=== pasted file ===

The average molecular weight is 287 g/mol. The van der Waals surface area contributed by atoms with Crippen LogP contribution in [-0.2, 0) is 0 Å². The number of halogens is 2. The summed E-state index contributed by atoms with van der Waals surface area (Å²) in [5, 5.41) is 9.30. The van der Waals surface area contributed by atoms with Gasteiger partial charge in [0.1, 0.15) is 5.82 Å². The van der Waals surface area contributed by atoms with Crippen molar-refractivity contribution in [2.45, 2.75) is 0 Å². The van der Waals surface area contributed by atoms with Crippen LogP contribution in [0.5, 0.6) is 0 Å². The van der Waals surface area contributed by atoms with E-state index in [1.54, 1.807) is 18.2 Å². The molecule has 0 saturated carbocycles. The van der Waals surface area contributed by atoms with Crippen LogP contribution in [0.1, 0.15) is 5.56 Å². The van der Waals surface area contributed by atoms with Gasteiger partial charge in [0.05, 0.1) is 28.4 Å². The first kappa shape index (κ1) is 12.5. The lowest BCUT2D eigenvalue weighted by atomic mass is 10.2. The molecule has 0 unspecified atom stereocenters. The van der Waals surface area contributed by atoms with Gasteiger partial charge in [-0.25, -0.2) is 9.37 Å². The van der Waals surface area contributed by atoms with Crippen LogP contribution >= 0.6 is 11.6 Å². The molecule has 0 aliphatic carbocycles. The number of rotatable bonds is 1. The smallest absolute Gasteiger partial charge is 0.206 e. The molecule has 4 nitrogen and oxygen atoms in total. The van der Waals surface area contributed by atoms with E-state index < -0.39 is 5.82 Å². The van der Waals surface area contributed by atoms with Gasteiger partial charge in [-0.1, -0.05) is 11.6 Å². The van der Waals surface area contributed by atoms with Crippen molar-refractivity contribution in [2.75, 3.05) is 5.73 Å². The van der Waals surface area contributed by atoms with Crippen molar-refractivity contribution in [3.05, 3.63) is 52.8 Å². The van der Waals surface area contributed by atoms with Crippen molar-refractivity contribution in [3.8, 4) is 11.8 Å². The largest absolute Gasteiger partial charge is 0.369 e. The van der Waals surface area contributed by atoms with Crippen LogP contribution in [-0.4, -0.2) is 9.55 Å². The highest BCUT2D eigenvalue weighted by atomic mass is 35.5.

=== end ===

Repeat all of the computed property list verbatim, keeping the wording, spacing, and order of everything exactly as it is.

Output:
The average molecular weight is 287 g/mol. The van der Waals surface area contributed by atoms with Crippen LogP contribution in [-0.2, 0) is 0 Å². The number of halogens is 2. The summed E-state index contributed by atoms with van der Waals surface area (Å²) in [5, 5.41) is 9.30. The van der Waals surface area contributed by atoms with Gasteiger partial charge in [0.1, 0.15) is 5.82 Å². The van der Waals surface area contributed by atoms with Crippen molar-refractivity contribution in [2.45, 2.75) is 0 Å². The van der Waals surface area contributed by atoms with Crippen LogP contribution in [0.5, 0.6) is 0 Å². The van der Waals surface area contributed by atoms with E-state index in [1.54, 1.807) is 18.2 Å². The molecule has 0 saturated carbocycles. The van der Waals surface area contributed by atoms with Crippen LogP contribution in [0.1, 0.15) is 5.56 Å². The van der Waals surface area contributed by atoms with Gasteiger partial charge in [0.05, 0.1) is 28.4 Å². The first kappa shape index (κ1) is 12.5. The lowest BCUT2D eigenvalue weighted by atomic mass is 10.2. The molecule has 0 unspecified atom stereocenters. The van der Waals surface area contributed by atoms with Gasteiger partial charge in [-0.25, -0.2) is 9.37 Å². The van der Waals surface area contributed by atoms with Crippen LogP contribution >= 0.6 is 11.6 Å². The molecule has 0 aliphatic carbocycles. The number of rotatable bonds is 1. The smallest absolute Gasteiger partial charge is 0.206 e. The molecule has 4 nitrogen and oxygen atoms in total. The van der Waals surface area contributed by atoms with E-state index < -0.39 is 5.82 Å². The van der Waals surface area contributed by atoms with Gasteiger partial charge in [-0.1, -0.05) is 11.6 Å². The van der Waals surface area contributed by atoms with Crippen molar-refractivity contribution in [2.75, 3.05) is 5.73 Å². The van der Waals surface area contributed by atoms with Crippen molar-refractivity contribution in [3.05, 3.63) is 52.8 Å². The van der Waals surface area contributed by atoms with Crippen molar-refractivity contribution in [3.8, 4) is 11.8 Å². The largest absolute Gasteiger partial charge is 0.369 e. The van der Waals surface area contributed by atoms with Crippen LogP contribution in [-0.4, -0.2) is 9.55 Å². The highest BCUT2D eigenvalue weighted by atomic mass is 35.5.